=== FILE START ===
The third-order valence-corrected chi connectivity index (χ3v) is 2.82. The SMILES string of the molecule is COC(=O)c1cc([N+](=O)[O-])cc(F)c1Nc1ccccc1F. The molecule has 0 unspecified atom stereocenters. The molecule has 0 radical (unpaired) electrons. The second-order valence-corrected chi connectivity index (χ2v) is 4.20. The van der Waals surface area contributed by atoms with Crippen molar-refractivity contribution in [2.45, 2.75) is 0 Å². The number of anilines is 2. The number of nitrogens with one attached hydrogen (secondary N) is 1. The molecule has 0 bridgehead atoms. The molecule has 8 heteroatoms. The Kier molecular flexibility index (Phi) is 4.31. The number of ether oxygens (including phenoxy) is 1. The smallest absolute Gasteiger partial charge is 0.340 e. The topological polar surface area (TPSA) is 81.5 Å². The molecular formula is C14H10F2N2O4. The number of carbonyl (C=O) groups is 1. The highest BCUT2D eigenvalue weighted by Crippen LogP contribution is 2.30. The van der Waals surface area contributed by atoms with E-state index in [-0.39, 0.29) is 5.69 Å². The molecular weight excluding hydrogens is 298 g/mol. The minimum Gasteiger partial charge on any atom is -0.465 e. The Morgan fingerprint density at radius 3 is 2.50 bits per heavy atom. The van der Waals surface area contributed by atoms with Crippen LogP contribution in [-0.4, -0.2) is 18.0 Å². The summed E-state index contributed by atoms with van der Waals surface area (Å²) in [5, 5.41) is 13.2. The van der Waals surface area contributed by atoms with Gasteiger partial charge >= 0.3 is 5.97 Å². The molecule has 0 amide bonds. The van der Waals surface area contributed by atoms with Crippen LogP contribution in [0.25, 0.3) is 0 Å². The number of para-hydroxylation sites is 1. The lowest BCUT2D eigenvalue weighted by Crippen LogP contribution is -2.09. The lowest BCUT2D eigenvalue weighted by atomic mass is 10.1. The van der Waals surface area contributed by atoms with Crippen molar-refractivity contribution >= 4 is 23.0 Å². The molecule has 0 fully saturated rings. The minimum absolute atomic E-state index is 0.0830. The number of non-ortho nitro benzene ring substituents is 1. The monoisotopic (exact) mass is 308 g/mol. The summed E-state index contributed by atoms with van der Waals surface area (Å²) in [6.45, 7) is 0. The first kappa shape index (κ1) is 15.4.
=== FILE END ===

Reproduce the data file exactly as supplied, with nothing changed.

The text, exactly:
The third-order valence-corrected chi connectivity index (χ3v) is 2.82. The SMILES string of the molecule is COC(=O)c1cc([N+](=O)[O-])cc(F)c1Nc1ccccc1F. The molecule has 0 unspecified atom stereocenters. The molecule has 0 radical (unpaired) electrons. The second-order valence-corrected chi connectivity index (χ2v) is 4.20. The van der Waals surface area contributed by atoms with Crippen molar-refractivity contribution in [2.45, 2.75) is 0 Å². The number of anilines is 2. The number of nitrogens with one attached hydrogen (secondary N) is 1. The molecule has 0 bridgehead atoms. The molecule has 8 heteroatoms. The Kier molecular flexibility index (Phi) is 4.31. The number of ether oxygens (including phenoxy) is 1. The smallest absolute Gasteiger partial charge is 0.340 e. The topological polar surface area (TPSA) is 81.5 Å². The molecular formula is C14H10F2N2O4. The number of carbonyl (C=O) groups is 1. The highest BCUT2D eigenvalue weighted by Crippen LogP contribution is 2.30. The van der Waals surface area contributed by atoms with E-state index in [-0.39, 0.29) is 5.69 Å². The molecular weight excluding hydrogens is 298 g/mol. The minimum Gasteiger partial charge on any atom is -0.465 e. The Morgan fingerprint density at radius 3 is 2.50 bits per heavy atom. The van der Waals surface area contributed by atoms with Crippen LogP contribution in [-0.4, -0.2) is 18.0 Å². The summed E-state index contributed by atoms with van der Waals surface area (Å²) in [5, 5.41) is 13.2. The van der Waals surface area contributed by atoms with Gasteiger partial charge >= 0.3 is 5.97 Å². The molecule has 0 amide bonds. The van der Waals surface area contributed by atoms with Crippen LogP contribution in [0.25, 0.3) is 0 Å². The number of para-hydroxylation sites is 1. The lowest BCUT2D eigenvalue weighted by Crippen LogP contribution is -2.09. The lowest BCUT2D eigenvalue weighted by atomic mass is 10.1. The van der Waals surface area contributed by atoms with Crippen molar-refractivity contribution >= 4 is 23.0 Å². The molecule has 0 fully saturated rings. The minimum absolute atomic E-state index is 0.0830. The number of non-ortho nitro benzene ring substituents is 1. The monoisotopic (exact) mass is 308 g/mol. The summed E-state index contributed by atoms with van der Waals surface area (Å²) in [6.45, 7) is 0. The first kappa shape index (κ1) is 15.4.